“But the work does not stop there”, Mr Sing continues: “An extensive biochemical analysis gives us further details on the seed sample’s characteristics, which are all stored in a central database. For some seeds, we need to regenerate it: if we only have a limited quantity, we reproduce new seeds from the sample we received, either in quarantined greenhouses or on our test fields.”
After a drying process, seeds are then stored into the “active collection”, an isolated vault storing the seeds in bottles, at +4 o C, where they can be kept for 25 to 30 years. Each seed variety is checked every five years to see if its capacity to reproduce is not degrading. The second vault, the “base collection”, stores seeds at -20 o C, where they can be kept for 100 years.
But the strength of a genebank is not in storing alone.
When I ask Sube what the real value of genebank is, his eyes light up…: “The more seeds which are re-used, the better. That is our real success factor”. He gave the example of Iraq and Afghanistan where the war wiped out those two countries’ genebank. There was no way to find the “core” seeds of the local food stocks anymore. This would have been catastrophic for the agriculture and the population as a whole, if it was not for the ICRISAT genebank: Local varieties of these crops were stored at the bank before the war. Samples were “repatriated” to both countries so the seeds could be regenerated, and distributed “en masse” to the farmers.
But it is not only Iraq and Iran. In the past thirty odd years, the ICRISAT genebank has distributed 1.4 million samples to 143 countries. Some of these varieties would have been lost for ever, if it wasn’t for the ICRISAT genebank.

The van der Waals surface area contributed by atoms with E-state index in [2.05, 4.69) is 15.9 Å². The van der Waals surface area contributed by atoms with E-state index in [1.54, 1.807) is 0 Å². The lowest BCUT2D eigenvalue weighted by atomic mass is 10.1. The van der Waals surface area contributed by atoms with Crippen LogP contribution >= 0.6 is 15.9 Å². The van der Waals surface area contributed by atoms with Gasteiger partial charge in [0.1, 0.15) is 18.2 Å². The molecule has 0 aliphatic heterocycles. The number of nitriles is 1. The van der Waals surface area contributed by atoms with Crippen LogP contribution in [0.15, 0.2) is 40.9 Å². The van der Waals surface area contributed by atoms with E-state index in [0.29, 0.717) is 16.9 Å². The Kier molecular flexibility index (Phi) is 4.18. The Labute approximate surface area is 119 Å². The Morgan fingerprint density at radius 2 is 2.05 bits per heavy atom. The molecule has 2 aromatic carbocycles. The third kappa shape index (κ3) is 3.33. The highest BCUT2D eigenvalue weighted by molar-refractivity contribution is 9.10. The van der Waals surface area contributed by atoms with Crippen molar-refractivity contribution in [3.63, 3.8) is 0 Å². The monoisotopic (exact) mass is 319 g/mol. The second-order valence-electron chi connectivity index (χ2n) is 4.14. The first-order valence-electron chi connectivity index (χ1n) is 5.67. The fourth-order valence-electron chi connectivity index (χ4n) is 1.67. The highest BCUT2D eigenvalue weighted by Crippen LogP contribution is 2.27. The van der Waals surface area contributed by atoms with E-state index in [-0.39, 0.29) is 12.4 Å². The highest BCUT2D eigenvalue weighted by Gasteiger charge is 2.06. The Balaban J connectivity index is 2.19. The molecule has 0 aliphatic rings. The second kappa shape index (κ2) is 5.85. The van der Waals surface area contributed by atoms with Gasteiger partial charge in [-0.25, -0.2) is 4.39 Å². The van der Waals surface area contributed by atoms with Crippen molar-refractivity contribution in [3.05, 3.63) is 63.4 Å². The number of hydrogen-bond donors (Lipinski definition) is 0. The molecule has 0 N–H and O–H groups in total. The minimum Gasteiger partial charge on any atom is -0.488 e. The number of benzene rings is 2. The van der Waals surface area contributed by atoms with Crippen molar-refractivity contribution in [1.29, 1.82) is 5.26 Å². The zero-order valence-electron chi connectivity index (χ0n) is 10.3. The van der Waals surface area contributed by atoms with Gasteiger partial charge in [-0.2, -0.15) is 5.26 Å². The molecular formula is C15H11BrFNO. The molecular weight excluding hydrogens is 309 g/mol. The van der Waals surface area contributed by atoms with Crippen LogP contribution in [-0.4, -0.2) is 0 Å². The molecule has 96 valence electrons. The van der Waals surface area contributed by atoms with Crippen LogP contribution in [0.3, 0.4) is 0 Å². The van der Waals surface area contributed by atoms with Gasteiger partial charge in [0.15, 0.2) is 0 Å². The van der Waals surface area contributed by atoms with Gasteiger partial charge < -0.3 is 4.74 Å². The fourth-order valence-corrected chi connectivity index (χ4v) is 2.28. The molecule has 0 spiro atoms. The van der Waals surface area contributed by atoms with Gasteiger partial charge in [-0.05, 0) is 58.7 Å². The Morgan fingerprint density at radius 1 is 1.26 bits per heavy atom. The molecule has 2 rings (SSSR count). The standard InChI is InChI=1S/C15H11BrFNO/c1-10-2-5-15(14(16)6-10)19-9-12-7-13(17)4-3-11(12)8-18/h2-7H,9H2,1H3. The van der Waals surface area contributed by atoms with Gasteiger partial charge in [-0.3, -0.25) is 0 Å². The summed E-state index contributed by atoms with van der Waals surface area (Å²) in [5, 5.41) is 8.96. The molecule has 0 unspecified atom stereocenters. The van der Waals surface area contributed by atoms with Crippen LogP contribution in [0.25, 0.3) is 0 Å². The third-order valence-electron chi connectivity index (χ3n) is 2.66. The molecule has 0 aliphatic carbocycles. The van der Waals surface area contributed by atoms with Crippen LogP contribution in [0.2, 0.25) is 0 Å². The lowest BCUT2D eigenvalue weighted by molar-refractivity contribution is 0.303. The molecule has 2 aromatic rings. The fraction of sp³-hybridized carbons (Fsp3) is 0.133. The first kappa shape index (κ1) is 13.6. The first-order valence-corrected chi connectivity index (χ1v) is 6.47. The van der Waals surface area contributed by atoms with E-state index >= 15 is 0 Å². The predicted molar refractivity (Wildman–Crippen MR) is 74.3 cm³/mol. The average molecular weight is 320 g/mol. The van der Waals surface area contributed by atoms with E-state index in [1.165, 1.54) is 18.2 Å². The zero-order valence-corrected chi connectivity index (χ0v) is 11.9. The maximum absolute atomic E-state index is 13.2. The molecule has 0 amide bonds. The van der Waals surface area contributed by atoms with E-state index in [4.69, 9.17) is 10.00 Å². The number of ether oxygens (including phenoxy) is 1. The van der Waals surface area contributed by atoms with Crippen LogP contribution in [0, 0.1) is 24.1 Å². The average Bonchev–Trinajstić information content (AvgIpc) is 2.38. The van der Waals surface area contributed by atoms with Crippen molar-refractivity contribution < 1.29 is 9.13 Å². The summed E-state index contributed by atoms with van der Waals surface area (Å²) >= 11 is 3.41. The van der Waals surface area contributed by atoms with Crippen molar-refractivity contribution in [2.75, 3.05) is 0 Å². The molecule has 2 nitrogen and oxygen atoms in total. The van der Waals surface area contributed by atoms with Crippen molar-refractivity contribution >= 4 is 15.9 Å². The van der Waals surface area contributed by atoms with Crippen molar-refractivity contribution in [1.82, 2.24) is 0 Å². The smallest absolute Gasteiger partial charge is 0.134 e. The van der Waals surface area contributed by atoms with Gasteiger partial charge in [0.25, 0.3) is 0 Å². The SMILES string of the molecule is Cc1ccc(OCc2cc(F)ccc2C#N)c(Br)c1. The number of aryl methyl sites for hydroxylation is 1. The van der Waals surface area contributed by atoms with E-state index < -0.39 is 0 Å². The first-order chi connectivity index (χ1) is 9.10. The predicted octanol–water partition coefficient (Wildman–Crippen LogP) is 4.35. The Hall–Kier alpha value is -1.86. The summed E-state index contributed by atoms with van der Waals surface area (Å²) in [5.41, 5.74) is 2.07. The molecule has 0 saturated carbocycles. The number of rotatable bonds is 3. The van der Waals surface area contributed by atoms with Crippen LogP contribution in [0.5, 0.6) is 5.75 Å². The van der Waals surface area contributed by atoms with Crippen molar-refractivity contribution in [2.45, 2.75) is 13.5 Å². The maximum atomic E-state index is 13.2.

Creating a future, thanks to the past.
Doomsday-like scenarios where countries loose their genetic material might be one –rather negative- example showing the importance of genebanks. A much more common use of biodiverse genetic material, is to generate new varieties, adapted to newly emerging needs.
Taking the example of chickpeas again, research showed that several accessions (or varieties) from a mini-core collection at the genebank were more drought resistant than the common “ICC4958” variety, widely used in semi-arid areas. Using the ICRISAT seed collection, new and better varieties were created and distributed.
“Drought resistance” is just one of the many qualifiers. Imagine what the impact is when one wants to create new varieties adapted to warmer or colder climates, resistant to pests, or to salinity…
“Salinity is a good example”, says Sube. “The 2004 tsunami contaminated millions of hectares of agricultural land with sea water. All of sudden, farmers found that their traditional seeds could no longer grow in this saltier environment. Through the genebank, we generated varieties which were adapted to their changed environment: varieties with a higher salinity resistance.”
As Sube was explaining me the mechanics and process of the selection and storage, the image of a coin collector came to my mind. I asked him: “An antique coin collector often has one piece he is particularly proud of, do you have one seed variety or one specific ‘find’, which you cherish like gold?”.
Sube smiled: “New varieties are created every day. One hundred year old samples, or a variety cultivated last year, for us, all have the same value, all are equally precious. For us, every seed sample is like gold”.
Read the original post on the CCAFS blog.